I crossed over the bay to Doona Castle one day in early April. I say ‘crossed’: but the little ferry that once carried travellers over the four hundred yards of water from Tullaghanbaun to the sand hills of Ballycroy no longer sails. Now, although at low tide I could almost lean across and grasp the stones of Doona Castle with my hand, I have to drive right around the bay, twenty-two miles, to stand beside them.
This particular spring day was hard and bright, with a wind blowing across from the east, sending stripes of white surf scudding down the bay. Two lambs bounded along the fence to keep pace with me, expectant, as the car bumped over the rutted track from the main road down to the shore. This was the old bridle path that led up through Ballycroy to the Tullaghanbaun ferry and on, to the Mullet. Now it leads nowhere except to the castle, to a neat two-storeyed house that stands beside it and to a roofless stone church by the shore that was old in Don Alonso’s time.
Close up, Doona Castle is more complete than it seems from across the bay. A fragment of tower, perhaps thirty feet high, looms over sections of wall which still stand intact. The castle survived into the early nineteenth century, and in the 1940s there was still a tradition that Spanish gold from the Rata was buried near the blocked up entrance.
Quiet now, in September 1588 this remote spot seethed with men and the sound of shouted commands. Bingham reported to London that ‘de Leva with 600 men fortifies in the Castle of Ballycrwohie [Ballycroy]’. An Irishman who served with the Armada claimed the Rata held 700, and the Spanish ambassador in Paris heard that Don Alonso had landed 2000 men in Ireland, ‘where the people are helping him’. All of these estimates of the landing party were exaggerated. When the Rata left La Coruña in mid-July it carried 93 sailors and 355 soldiers, many of whom were young Spanish nobles, keen to serve with someone as distinguished as Don Alonso. Given the attrition that one would expect through sickness and combat, there were perhaps fewer than 400 men to be taken off the ship at Doona.
That was still more than enough, far too many to be accommodated within the castle itself. Perhaps some of the Spaniards occupied the little church; others must have camped out in the surrounding fields and sand hills in makeshift tents. ‘I am no sailor’, Don Alonso had written in August, while still aboard the Rata and complaining bitterly about the conduct of the expedition; but he was a professional soldier who had raised an elite company in Naples and led it during the wars in the Netherlands; and he would have moved quickly to secure his perimeter, to set up advance sentry posts and send out parties to scavenge what they could in the bleak blanket bog of Ballycroy.
But then what? The Rata remained stuck fast on the Tullaghan bar. Don Alonso and his men were a thousand miles from home, in hostile territory, with no means of escape. To make matters worse, a storm hit the west coast of Mayo on 21 September, ‘a most extreme and cruel storm the like whereof hath not been heard a long time’, said Bingham. It smashed what was left of the Rata beyond hope of repair and wrecked several of the Armada ships that were still out at sea.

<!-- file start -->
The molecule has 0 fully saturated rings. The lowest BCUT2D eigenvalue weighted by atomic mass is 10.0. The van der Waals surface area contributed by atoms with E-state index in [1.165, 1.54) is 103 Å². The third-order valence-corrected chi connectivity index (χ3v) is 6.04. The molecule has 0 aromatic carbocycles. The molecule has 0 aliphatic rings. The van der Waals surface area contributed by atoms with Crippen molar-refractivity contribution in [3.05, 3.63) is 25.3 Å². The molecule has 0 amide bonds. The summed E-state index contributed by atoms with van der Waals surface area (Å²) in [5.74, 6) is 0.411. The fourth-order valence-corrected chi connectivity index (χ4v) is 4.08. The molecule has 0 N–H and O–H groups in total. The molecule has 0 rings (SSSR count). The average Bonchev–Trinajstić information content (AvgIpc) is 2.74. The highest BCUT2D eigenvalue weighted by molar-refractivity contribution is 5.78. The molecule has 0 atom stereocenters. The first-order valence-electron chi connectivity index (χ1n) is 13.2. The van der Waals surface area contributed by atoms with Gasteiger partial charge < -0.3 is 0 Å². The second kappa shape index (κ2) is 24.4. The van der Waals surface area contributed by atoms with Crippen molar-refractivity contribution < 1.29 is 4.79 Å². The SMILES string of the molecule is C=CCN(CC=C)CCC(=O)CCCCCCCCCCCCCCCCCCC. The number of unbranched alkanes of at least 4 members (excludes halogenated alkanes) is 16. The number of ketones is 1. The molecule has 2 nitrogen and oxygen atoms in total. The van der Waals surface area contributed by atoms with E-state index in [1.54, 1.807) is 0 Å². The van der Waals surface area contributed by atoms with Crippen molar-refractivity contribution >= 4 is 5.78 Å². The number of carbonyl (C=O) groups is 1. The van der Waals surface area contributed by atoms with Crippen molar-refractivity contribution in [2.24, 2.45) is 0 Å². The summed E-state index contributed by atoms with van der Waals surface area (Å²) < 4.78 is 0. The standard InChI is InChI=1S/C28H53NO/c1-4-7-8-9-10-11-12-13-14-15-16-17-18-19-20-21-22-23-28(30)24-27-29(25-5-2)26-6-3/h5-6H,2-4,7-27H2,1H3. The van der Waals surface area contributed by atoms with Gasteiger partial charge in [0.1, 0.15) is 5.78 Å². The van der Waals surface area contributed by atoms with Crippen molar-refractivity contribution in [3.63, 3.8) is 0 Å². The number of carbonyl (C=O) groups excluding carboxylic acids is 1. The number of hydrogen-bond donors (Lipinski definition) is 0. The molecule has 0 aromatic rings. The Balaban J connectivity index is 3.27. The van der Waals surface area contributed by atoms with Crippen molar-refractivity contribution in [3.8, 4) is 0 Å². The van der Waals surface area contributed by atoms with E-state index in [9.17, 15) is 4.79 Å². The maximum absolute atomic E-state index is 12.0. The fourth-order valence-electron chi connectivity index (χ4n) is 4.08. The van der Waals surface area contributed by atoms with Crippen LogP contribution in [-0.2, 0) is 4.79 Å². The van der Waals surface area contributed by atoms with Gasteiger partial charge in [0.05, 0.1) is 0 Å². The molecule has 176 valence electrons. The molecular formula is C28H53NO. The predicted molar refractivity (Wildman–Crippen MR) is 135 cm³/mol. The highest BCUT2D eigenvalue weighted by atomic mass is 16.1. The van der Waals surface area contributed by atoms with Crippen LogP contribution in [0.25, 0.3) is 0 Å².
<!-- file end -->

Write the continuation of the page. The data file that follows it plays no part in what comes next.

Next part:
What happened next to Don Alonso and his men is pieced together from fragments of letters. It looks as though soon after the Portuguese deserters landed in Ballycroy they were found and robbed by members of the Burke clan, who learned where they came from. On 18 September, before the great gale and only a couple of days after the Rata grounded, Bingham received word ‘that the Devil’s Hook a notable malefactor of the Burkes in Mayo, hath of late taken a dozen skiffs or small boats with certain kernes [foot-soldiers] into the islands there, by which should seem that they have knowledge of some foreign enemy to land thereabouts’. So Bingham sent out a patrol of fifty men led by Gerald Comerford, a one-armed Kilkenny lawyer who had had his body ‘most cruelly mangled, maimed and wounded’ during the Second Desmond Rebellion of 1579-83, and who was a loyal servant of the English crown in Ireland. Comerford arrived in Tullaghan Bay after the great gale to find the Devil’s Hook and his men already there, swarming over the Rata and stripping it of everything of value. He hailed them, but they ignored him, and he was reluctant to come too close. He assumed they were plundering the ship for their own benefit, and that may have been the case, but the Burkes and their friends were also intent on rescuing Don Alonso’s men. They brought news to the Spaniards that another Armada ship, the Duquesa Santa Ana, was seaworthy and anchored in Elly Bay on the Mullet, only ten miles away.
Over the next twenty-four hours and helped by the Devil’s Hook and his men, the Spaniards evacuated their camp at Ballycroy, set fire to the Rata and either force-marched their way onto the Mullet or were ferried round the coast in a small fleet of skiffs. Or perhaps the Duquesa Santa Ana weighed anchor and came to pick them up, or met them halfway. We don’t know. What we do know is that on the Mullet Justin MacDonnell sent guides to help the Spaniards and gathered his people to resist any English attempts to take them.
It seemed that thanks to Erris, Don Alonso would see Spain again after all.